‘A bias for action’ | WORLD
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‘A bias for action’

Starting with four men mentoring four teenagers, Jericho Partnership now energizes a slew of local ministries

Pathways mentor Don Lewis talks with his mentee, Ryan Turner, 14, an eighth-grade student at Pathways Academy Robert Falcetti/Genesis

‘A bias for action’
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Northeast Winner: Jericho Partnership

Growing up in a rough North Philadelphia neighborhood with his single mother, Bill Beattie was a prime candidate to drop out of high school. But with mentoring from his chemistry teacher, he graduated high school and then college. With mentoring from his youth pastor, he devoted his life to Jesus.

When he was older, Beattie became a successful mining executive based in Danbury, Conn. He was at a high point in his career, having left Union Carbide and started his own thriving company, when everything changed. He and his wife were canoeing the Zambezi River in Africa and capsized.

Another boat quickly rescued his wife, but Beattie was stranded in the water. The others nearby saw a crocodile plow toward him—but it turned away at the last moment. Once on dry land, Beattie was certain that God had saved his life, and for a specific purpose.

Beattie thought about the teenagers he knew in Danbury, many of them lost and without fathers as he had been. He thought about the mentors who had brought him through school and brought him to Jesus. With a buy-in from local churches in Danbury, he and a few other men started a mentoring program for four teenagers in 1997.

The businessman already had metrics in mind: He would measure success in long-term relationships. Twenty years later, he and other mentors have achieved it. He refers to his first mentee from 20 years ago, Charneil Bush, as family. When the two first began meeting, Bush’s mom was incarcerated and struggling with addiction, and the boy was having a difficult time. Bush ended up graduating high school and college and is now working on his master’s degree.

“Mentoring was a solution we could get to very quickly,” Beattie said, noting that Christian business executives like himself could have enormous influence through mentoring and still continue their day jobs. Those were long days, though. In the early years, he would host organization meetings in his company’s boardroom at 6:30 in the morning.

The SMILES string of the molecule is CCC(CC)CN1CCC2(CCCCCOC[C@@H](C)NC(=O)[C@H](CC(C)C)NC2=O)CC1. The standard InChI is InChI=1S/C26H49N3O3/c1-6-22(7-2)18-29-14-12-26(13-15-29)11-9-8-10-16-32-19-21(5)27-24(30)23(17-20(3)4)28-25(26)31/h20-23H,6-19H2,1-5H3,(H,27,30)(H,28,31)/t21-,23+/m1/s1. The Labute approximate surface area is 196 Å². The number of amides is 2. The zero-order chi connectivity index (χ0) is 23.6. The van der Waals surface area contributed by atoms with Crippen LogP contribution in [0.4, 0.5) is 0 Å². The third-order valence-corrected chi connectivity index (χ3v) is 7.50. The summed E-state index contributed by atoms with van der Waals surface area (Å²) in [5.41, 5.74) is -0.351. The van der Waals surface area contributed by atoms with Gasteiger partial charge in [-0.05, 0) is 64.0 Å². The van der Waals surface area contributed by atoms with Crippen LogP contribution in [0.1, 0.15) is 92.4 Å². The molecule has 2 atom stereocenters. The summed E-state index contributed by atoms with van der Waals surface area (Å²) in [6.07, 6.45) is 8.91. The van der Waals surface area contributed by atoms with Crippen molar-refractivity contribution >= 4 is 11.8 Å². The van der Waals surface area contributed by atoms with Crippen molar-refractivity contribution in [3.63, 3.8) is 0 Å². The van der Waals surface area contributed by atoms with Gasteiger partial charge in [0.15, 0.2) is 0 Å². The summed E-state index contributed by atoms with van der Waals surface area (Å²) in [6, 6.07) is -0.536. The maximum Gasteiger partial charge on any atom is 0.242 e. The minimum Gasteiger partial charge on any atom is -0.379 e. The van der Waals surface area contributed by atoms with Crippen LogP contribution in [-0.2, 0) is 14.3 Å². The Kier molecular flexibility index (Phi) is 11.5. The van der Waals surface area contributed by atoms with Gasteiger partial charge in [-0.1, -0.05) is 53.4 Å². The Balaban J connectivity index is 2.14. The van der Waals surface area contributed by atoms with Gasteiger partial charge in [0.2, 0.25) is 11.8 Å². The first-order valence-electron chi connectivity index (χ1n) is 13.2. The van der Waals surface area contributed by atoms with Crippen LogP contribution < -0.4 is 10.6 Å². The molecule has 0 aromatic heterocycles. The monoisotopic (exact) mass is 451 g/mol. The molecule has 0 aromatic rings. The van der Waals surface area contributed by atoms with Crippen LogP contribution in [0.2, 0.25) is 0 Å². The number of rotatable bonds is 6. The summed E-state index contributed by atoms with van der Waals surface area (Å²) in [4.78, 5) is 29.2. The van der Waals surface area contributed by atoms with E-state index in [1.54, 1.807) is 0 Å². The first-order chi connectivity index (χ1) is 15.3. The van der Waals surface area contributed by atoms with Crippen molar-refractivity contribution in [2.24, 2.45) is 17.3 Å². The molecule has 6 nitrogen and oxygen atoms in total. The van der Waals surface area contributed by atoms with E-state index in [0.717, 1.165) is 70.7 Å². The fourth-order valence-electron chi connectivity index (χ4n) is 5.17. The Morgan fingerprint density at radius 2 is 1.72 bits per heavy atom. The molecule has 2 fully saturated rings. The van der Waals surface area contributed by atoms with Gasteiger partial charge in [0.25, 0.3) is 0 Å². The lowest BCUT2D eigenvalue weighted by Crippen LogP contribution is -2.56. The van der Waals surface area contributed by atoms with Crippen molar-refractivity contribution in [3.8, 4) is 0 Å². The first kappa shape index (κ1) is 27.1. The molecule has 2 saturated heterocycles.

The plan was to add five teenagers and five mentors a year if the program went well—and it did. That handful of mentoring relationships became Pathways Danbury Youth Ministries, a six-year program that now serves 50 middle-school and high-school boys and girls with one-on-one mentoring and tutoring.

The mentoring program spun off a Christian middle school for boys, which Beattie started with Cedric Rice, a former IBM executive who worked on the original NASA Space Shuttle in 1969. Rice, through his church, was an early mentor in Pathways and had become friends with Beattie.

Beattie and Rice’s connection also represented the melding of two churches: the largely black New Hope Baptist in downtown and the suburban Walnut Hill Community, one of the largest evangelical churches in the area.

Rice became the principal of the school while also teaching math and science—a job he continues today at age 70. The school, where all the students are below the poverty line and many are in single-parent homes, has a 96 percent graduation rate.

Of the first 11 boys who started at Pathways Academy a decade ago, five had fathers in prison. All but one of the boys graduated high school, and all the graduates went on to college or technical programs.

“That one always troubled me,” said Rice. The boy was a straight-A student but left Pathways after the first year because of discipline issues. “In this business you don’t win all the time. But when you win, what a great feeling it is.”

The business executives spun off or “acquired” more ministries as families in their church circles had needs. Now they have eight partners, providing pediatric healthcare, counseling, addiction recovery, housing, and meals. That larger organization Beattie developed that oversees all these programs is Jericho Partnership.

“I enjoy seeing things happen,” said Beattie about the business DNA in Jericho. “We have a bias for action.”

Named for the Good Samaritan parable that takes place on the road to Jericho, Jericho today manages eight ministries, thousands of volunteers, and 26 local church partners. Thirteen of the church partners are in the city, and 13 are in the suburbs, and they cross racial and economic lines.

Partner churches give Jericho $5 per member and have a seat on the organization’s advisory board. Local pastors help Jericho staffers know specific needs in the city and how to address the many cultures in a place where a third of the population is Latino.

Even with Jericho’s up-front Christian identity and close alliance with local churches, its ministries have won the enthusiastic support of the longtime mayor of Danbury as well as the local public schools superintendent.

“Once they got momentum, they were a home run,” said Danbury Public Schools Superintendent Sal Pascarella, about Pathways Academy.

THE BIG OLD WAREHOUSE that houses Jericho Partnership in Danbury was once a furniture showroom. It’s renovated now, but its maze of rooms still feels like a showroom for the ministries at work there.

Walk into the lobby of the Jericho building and hang a left. Through the door is a waiting room for Samaritan Health Center, a pediatric clinic for the uninsured where a Spanish-speaking mom is cradling a baby. Toys and books are scattered around, along with newspapers in Spanish. In 2016, about 2,000 uninsured children received healthcare through the clinic.

Around the corner is Hopeline, a pregnancy resource center for women with unexpected pregnancies. The center performed 566 ultrasounds in 2016 and estimates that it saved about 300 unborn lives.